Like Lyrtch said, the Tories aren't going to let them do anything which will, hopefully, precipitate a lot of demonstration against them.
A prosperous United Ireland living large while the UK goes into a famine as a result of its own greed and stupidity would really improve my mood
the irish can meme
Time to dust off the armalite and prepare for war!!!!
how does everyone know so much about british politics? did i miss a course requirement in college or something
Offshoot of everyone following the EPL if you ask me
I’d like to see some polling on the Northern Ireland issue, just looking at results, looks like a lot of the Alliance vote, which at one time was nominally unionist went to Sinn Fein over the Brexit issue in some constituencies. Might be a broader shift to nationalism though.
Nobody has played this worse the last 3 years than DUP. Should’ve voted for May’s deal—now have no influence over conservatives and still got their regulatory border down the Irish Sea.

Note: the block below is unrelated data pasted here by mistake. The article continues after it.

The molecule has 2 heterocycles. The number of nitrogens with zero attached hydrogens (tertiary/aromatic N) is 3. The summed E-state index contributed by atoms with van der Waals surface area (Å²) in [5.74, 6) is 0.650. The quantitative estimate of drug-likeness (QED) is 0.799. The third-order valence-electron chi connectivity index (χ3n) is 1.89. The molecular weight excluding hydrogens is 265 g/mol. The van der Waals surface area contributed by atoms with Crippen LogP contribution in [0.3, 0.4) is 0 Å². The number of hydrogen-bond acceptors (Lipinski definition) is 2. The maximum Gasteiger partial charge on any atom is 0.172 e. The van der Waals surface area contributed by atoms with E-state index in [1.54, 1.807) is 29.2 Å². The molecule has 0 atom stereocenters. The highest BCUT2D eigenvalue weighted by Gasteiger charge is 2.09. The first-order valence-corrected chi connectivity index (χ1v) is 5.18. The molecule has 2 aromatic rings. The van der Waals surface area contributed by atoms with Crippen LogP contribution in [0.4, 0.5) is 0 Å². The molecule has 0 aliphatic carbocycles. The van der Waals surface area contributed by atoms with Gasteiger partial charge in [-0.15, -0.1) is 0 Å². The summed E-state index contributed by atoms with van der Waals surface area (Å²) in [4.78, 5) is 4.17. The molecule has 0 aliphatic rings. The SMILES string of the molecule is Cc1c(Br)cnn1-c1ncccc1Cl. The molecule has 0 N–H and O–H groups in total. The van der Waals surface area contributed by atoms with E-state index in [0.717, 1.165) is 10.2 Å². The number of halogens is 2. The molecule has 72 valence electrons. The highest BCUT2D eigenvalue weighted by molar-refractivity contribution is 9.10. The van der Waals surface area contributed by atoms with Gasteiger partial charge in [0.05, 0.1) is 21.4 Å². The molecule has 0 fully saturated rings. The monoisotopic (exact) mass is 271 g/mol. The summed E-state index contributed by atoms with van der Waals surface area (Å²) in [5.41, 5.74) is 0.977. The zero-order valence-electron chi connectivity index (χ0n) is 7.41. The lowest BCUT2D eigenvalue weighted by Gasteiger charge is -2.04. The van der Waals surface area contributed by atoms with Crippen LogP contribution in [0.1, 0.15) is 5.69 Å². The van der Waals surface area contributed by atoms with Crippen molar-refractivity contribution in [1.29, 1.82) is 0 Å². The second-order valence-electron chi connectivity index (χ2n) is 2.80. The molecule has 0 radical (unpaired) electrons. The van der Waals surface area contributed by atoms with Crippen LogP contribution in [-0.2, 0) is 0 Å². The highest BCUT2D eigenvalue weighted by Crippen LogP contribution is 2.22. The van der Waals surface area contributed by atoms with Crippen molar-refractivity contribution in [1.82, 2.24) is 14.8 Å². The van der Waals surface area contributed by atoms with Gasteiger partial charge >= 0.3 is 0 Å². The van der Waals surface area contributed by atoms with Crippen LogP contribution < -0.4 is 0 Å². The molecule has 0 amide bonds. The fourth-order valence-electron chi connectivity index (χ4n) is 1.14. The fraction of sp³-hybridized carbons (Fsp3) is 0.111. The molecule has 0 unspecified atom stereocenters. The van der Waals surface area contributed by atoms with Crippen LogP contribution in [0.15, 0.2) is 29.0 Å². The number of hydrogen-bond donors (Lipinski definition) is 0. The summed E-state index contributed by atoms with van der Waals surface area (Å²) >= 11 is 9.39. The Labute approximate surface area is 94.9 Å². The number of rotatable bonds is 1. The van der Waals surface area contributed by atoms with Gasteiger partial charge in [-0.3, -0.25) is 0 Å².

I did take this in college, so let’s me get my nerd on.
dallasdawg ask me any british polotics question
SNP’s vote in Scotland yesterday- 45%
Independence vote in 2014 - 45%
yeah i remember you saying that earlier itt
That Corbyn isn't popular is not in dispute, but I think people are assigning too much blame to that narrative. The likeability of a candidate ultimately doesn't matter as much as people think it does. In the 2016 US elections and in the aftermath I'd often see people talking about how unlikeable Hilary Clinton was. I mean, ok, maybe so, but it's not like Trump was in any way more likeable. Broader trends and situational variables are much more of a factor usually.